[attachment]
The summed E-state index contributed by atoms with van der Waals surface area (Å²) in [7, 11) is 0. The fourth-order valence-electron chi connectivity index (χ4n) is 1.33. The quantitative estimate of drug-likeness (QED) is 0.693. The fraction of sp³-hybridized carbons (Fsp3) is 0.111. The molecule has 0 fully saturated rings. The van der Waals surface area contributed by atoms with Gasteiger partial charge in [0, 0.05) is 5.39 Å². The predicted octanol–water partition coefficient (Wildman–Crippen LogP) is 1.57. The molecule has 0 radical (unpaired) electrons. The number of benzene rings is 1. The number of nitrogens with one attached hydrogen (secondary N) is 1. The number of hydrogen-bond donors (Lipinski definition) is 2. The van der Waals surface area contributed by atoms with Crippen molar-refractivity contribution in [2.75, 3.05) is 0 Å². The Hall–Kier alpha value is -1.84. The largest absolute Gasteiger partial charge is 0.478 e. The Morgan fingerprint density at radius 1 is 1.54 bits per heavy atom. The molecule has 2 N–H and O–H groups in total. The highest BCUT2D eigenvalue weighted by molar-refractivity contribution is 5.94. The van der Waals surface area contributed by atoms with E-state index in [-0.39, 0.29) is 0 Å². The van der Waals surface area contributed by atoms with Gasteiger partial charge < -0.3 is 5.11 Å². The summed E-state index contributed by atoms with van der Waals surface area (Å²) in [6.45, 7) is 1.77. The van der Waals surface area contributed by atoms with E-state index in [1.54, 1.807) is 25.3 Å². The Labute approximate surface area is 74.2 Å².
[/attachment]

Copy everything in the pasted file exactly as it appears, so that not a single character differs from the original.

The summed E-state index contributed by atoms with van der Waals surface area (Å²) in [7, 11) is 0. The fourth-order valence-electron chi connectivity index (χ4n) is 1.33. The quantitative estimate of drug-likeness (QED) is 0.693. The fraction of sp³-hybridized carbons (Fsp3) is 0.111. The molecule has 0 fully saturated rings. The van der Waals surface area contributed by atoms with Gasteiger partial charge in [0, 0.05) is 5.39 Å². The predicted octanol–water partition coefficient (Wildman–Crippen LogP) is 1.57. The molecule has 0 radical (unpaired) electrons. The number of benzene rings is 1. The number of nitrogens with one attached hydrogen (secondary N) is 1. The number of hydrogen-bond donors (Lipinski definition) is 2. The van der Waals surface area contributed by atoms with Crippen molar-refractivity contribution in [2.75, 3.05) is 0 Å². The Hall–Kier alpha value is -1.84. The largest absolute Gasteiger partial charge is 0.478 e. The Morgan fingerprint density at radius 1 is 1.54 bits per heavy atom. The molecule has 2 N–H and O–H groups in total. The highest BCUT2D eigenvalue weighted by molar-refractivity contribution is 5.94. The van der Waals surface area contributed by atoms with E-state index in [-0.39, 0.29) is 0 Å². The van der Waals surface area contributed by atoms with Gasteiger partial charge < -0.3 is 5.11 Å². The summed E-state index contributed by atoms with van der Waals surface area (Å²) in [6.45, 7) is 1.77. The van der Waals surface area contributed by atoms with E-state index in [1.54, 1.807) is 25.3 Å². The Labute approximate surface area is 74.2 Å².